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      Twelve type 2 diabetes susceptibility loci identified through large-scale association analysis

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      Nature Genetics

      Springer Science and Business Media LLC

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          Abstract

          By combining genome-wide association data from 8,130 individuals with type 2 diabetes (T2D) and 38,987 controls of European descent and following up previously unidentified meta-analysis signals in a further 34,412 cases and 59,925 controls, we identified 12 new T2D association signals with combined P<5x10(-8). These include a second independent signal at the KCNQ1 locus; the first report, to our knowledge, of an X-chromosomal association (near DUSP9); and a further instance of overlap between loci implicated in monogenic and multifactorial forms of diabetes (at HNF1A). The identified loci affect both beta-cell function and insulin action, and, overall, T2D association signals show evidence of enrichment for genes involved in cell cycle regulation. We also show that a high proportion of T2D susceptibility loci harbor independent association signals influencing apparently unrelated complex traits.

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          Most cited references 40

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          A genome-wide association study identifies novel risk loci for type 2 diabetes.

          Type 2 diabetes mellitus results from the interaction of environmental factors with a combination of genetic variants, most of which were hitherto unknown. A systematic search for these variants was recently made possible by the development of high-density arrays that permit the genotyping of hundreds of thousands of polymorphisms. We tested 392,935 single-nucleotide polymorphisms in a French case-control cohort. Markers with the most significant difference in genotype frequencies between cases of type 2 diabetes and controls were fast-tracked for testing in a second cohort. This identified four loci containing variants that confer type 2 diabetes risk, in addition to confirming the known association with the TCF7L2 gene. These loci include a non-synonymous polymorphism in the zinc transporter SLC30A8, which is expressed exclusively in insulin-producing beta-cells, and two linkage disequilibrium blocks that contain genes potentially involved in beta-cell development or function (IDE-KIF11-HHEX and EXT2-ALX4). These associations explain a substantial portion of disease risk and constitute proof of principle for the genome-wide approach to the elucidation of complex genetic traits.
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            Six new loci associated with body mass index highlight a neuronal influence on body weight regulation.

            Common variants at only two loci, FTO and MC4R, have been reproducibly associated with body mass index (BMI) in humans. To identify additional loci, we conducted meta-analysis of 15 genome-wide association studies for BMI (n > 32,000) and followed up top signals in 14 additional cohorts (n > 59,000). We strongly confirm FTO and MC4R and identify six additional loci (P < 5 x 10(-8)): TMEM18, KCTD15, GNPDA2, SH2B1, MTCH2 and NEGR1 (where a 45-kb deletion polymorphism is a candidate causal variant). Several of the likely causal genes are highly expressed or known to act in the central nervous system (CNS), emphasizing, as in rare monogenic forms of obesity, the role of the CNS in predisposition to obesity.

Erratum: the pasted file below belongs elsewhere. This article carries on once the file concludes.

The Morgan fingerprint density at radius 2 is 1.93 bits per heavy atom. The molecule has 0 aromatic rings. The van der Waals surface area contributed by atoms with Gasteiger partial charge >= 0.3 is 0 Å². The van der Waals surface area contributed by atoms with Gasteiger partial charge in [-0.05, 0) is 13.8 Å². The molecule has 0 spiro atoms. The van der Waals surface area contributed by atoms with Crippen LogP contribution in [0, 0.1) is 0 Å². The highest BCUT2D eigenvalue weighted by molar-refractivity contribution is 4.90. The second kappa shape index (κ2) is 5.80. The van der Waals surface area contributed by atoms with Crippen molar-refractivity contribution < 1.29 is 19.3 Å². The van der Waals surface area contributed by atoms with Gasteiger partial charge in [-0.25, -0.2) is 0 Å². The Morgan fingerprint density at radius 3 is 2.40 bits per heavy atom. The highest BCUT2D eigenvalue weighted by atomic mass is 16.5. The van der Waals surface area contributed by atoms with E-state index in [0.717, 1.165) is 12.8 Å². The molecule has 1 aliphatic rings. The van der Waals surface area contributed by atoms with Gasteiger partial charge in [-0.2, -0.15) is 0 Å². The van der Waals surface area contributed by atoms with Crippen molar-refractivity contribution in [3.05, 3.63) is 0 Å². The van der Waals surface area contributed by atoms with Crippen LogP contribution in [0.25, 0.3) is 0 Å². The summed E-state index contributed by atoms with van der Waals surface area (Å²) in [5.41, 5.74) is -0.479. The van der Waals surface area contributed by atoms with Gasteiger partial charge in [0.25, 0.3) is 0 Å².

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              Genetics of gene expression and its effect on disease.

              Common human diseases result from the interplay of many genes and environmental factors. Therefore, a more integrative biology approach is needed to unravel the complexity and causes of such diseases. To elucidate the complexity of common human diseases such as obesity, we have analysed the expression of 23,720 transcripts in large population-based blood and adipose tissue cohorts comprehensively assessed for various phenotypes, including traits related to clinical obesity. In contrast to the blood expression profiles, we observed a marked correlation between gene expression in adipose tissue and obesity-related traits. Genome-wide linkage and association mapping revealed a highly significant genetic component to gene expression traits, including a strong genetic effect of proximal (cis) signals, with 50% of the cis signals overlapping between the two tissues profiled. Here we demonstrate an extensive transcriptional network constructed from the human adipose data that exhibits significant overlap with similar network modules constructed from mouse adipose data. A core network module in humans and mice was identified that is enriched for genes involved in the inflammatory and immune response and has been found to be causally associated to obesity-related traits.
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                Author and article information

                Journal
                Nature Genetics
                Nat Genet
                Springer Science and Business Media LLC
                1061-4036
                1546-1718
                July 2010
                June 27 2010
                July 2010
                : 42
                : 7
                : 579-589
                Article
                10.1038/ng.609
                3080658
                20581827
                © 2010

                http://www.springer.com/tdm

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